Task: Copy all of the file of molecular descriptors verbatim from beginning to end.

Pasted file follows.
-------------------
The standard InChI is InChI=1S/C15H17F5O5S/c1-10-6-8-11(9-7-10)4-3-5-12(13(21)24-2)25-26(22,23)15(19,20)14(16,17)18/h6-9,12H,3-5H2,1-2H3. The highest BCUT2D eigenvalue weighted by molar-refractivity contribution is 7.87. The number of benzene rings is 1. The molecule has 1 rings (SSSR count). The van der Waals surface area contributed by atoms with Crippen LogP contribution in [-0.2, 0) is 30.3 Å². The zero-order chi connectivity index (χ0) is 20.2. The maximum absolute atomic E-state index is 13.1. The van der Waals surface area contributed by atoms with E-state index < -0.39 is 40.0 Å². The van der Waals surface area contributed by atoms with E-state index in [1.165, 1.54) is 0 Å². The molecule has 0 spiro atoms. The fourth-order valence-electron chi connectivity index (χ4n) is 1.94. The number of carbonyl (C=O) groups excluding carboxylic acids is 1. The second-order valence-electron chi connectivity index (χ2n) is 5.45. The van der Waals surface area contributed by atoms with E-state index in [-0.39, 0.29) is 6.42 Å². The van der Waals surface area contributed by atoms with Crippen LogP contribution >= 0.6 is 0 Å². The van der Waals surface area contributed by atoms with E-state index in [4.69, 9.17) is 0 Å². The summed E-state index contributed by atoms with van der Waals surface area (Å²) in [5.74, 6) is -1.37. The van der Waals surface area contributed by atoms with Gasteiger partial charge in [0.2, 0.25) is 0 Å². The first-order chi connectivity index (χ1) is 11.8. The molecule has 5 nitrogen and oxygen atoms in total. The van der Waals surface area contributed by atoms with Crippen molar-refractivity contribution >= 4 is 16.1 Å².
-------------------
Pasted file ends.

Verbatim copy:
The standard InChI is InChI=1S/C15H17F5O5S/c1-10-6-8-11(9-7-10)4-3-5-12(13(21)24-2)25-26(22,23)15(19,20)14(16,17)18/h6-9,12H,3-5H2,1-2H3. The highest BCUT2D eigenvalue weighted by molar-refractivity contribution is 7.87. The number of benzene rings is 1. The molecule has 1 rings (SSSR count). The van der Waals surface area contributed by atoms with Crippen LogP contribution in [-0.2, 0) is 30.3 Å². The zero-order chi connectivity index (χ0) is 20.2. The maximum absolute atomic E-state index is 13.1. The van der Waals surface area contributed by atoms with E-state index < -0.39 is 40.0 Å². The van der Waals surface area contributed by atoms with E-state index in [1.165, 1.54) is 0 Å². The molecule has 0 spiro atoms. The fourth-order valence-electron chi connectivity index (χ4n) is 1.94. The number of carbonyl (C=O) groups excluding carboxylic acids is 1. The second-order valence-electron chi connectivity index (χ2n) is 5.45. The van der Waals surface area contributed by atoms with E-state index in [-0.39, 0.29) is 6.42 Å². The van der Waals surface area contributed by atoms with Crippen LogP contribution >= 0.6 is 0 Å². The van der Waals surface area contributed by atoms with E-state index in [4.69, 9.17) is 0 Å². The summed E-state index contributed by atoms with van der Waals surface area (Å²) in [5.74, 6) is -1.37. The van der Waals surface area contributed by atoms with Gasteiger partial charge in [0.2, 0.25) is 0 Å². The first-order chi connectivity index (χ1) is 11.8. The molecule has 5 nitrogen and oxygen atoms in total. The van der Waals surface area contributed by atoms with Crippen molar-refractivity contribution >= 4 is 16.1 Å².